She didn’t know the girl, she was sure of it now. In the walk from the department store she had rifled through her memory, cross referencing facial features, hair style, voice, clothes, posture, gait; and found nothing. Now, she felt more anxiety, even more than she’d felt when she heard the comment as she marched through the cosmetics department. But now she questioned: had she heard it – would a stranger be so rude? Was it just her imagination running away with something she could not be sure of? Again the rifling started, the Rolodex shuffle; maybe she knew the girl, maybe…
She caught her reflection in a store window. She hated the way she looked when she was submerged in obsessive thought – her eyes looked smaller and her face longer, her chin tended to jut out. She thought she looked like a brooding old spinster at best, at worst: an angry man about to rampage through the streets. Not the desired presentation for a woman of twenty years who woke up this morning vowing to shine like the rising sun.
He was a big guy, tall and broad shouldered, his black jacket doing little to conceal the bulk. However, he was as shy as he was big, and more than that, sad and morose. He always looked like he’d just been crying, even though that seemed out of the question, as his personality was clearly cobbled from Gary Cooper parts. He would loom over his friends in front of clubs, looking about, almost disinterested, his shaggy hair falling into his face. Rarely speaking, he nodded his head at the bar when he wanted something, as if unsure anyone would respond to his verbal requests. He wished to take up as small a space as possible. Still, he was big, and his size brought with it a natural presence that, even if he’d rather it not, brought him some attention.
He had the air of the graveyard about him. Even if he was at a party, he looked like he was ruminating in a cemetery. There was something deep and dark on his mind, though not dangerous, and if anyone can be comfortable bearing such burdens, he seemed that one. Comfortable in a chosen skin; black leather, as it was for everyone in those days.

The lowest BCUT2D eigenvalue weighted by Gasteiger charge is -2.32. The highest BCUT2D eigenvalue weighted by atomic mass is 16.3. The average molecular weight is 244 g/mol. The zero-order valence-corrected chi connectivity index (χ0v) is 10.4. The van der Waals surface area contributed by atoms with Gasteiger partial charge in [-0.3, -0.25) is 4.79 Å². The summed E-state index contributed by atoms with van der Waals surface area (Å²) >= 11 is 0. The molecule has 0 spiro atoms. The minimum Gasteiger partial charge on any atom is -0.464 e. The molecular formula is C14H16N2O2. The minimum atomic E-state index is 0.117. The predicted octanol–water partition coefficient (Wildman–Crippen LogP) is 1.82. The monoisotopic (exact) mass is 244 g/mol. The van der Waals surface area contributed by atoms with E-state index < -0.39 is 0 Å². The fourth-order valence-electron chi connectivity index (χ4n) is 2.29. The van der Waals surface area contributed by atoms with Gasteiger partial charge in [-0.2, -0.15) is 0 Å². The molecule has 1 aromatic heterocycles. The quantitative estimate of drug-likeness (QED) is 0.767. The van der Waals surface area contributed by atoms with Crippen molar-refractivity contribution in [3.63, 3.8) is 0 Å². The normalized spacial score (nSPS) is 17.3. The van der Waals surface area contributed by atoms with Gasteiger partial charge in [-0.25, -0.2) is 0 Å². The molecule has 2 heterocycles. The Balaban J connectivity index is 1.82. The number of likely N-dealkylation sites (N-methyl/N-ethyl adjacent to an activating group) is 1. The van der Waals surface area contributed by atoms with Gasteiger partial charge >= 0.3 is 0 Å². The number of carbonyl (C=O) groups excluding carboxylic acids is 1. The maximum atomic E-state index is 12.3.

One evening he and his friends passed a vagrant outside a shuttered storefront. A week later he received one of those friends at his house, and when he had turned his back on his visitor, the friend noticed a stirring in an adjacent room. Quickly, thinking it an intruder, the friend rushed in and found the vagrant, unnerved but cleaned up a bit, and apparently staying in the abode. The friend turned to his tall and broad host, who, of course, said nothing, then the friend looked around the room. There were photographs, at least a dozen of them, affixed to the walls and leaning on tables, of a young woman the friend had never seen.
“You got somethin to say to me?” the friend inquired, somewhat pointedly. Predictably, there was no response, just the slightest bow of the head, which somehow completely took the edge off the moment. The friend inhaled as if to make another inquiry but held the breath. He turned to look at the photos before exhaling and, after grabbing the big guy’s sleeve, he left.
When the friends met up later that evening, nothing was said about the visit, nor would anything ever be said about it. Nothing really changed in the dynamic among friends, just as nothing had ever changed before, except in considering an incident which occurred shortly thereafter that would have never happened in prior times, in this way. A wisecracking bartender at a restaurant started in on the big guy, equating his silence for stupidity, The bartender made one crack too wise and two too many, and the friend who knew the secret lost his composure. Now, normally, busting up each other with put downs was the primary pastime among the friends and their acquaintances, but something, some small thing, had changed, at least that’s what coursed through the mind of the friend in the seconds that transpired while he grabbed the bottle of rye on the bar, smashed it, and started after the bartender.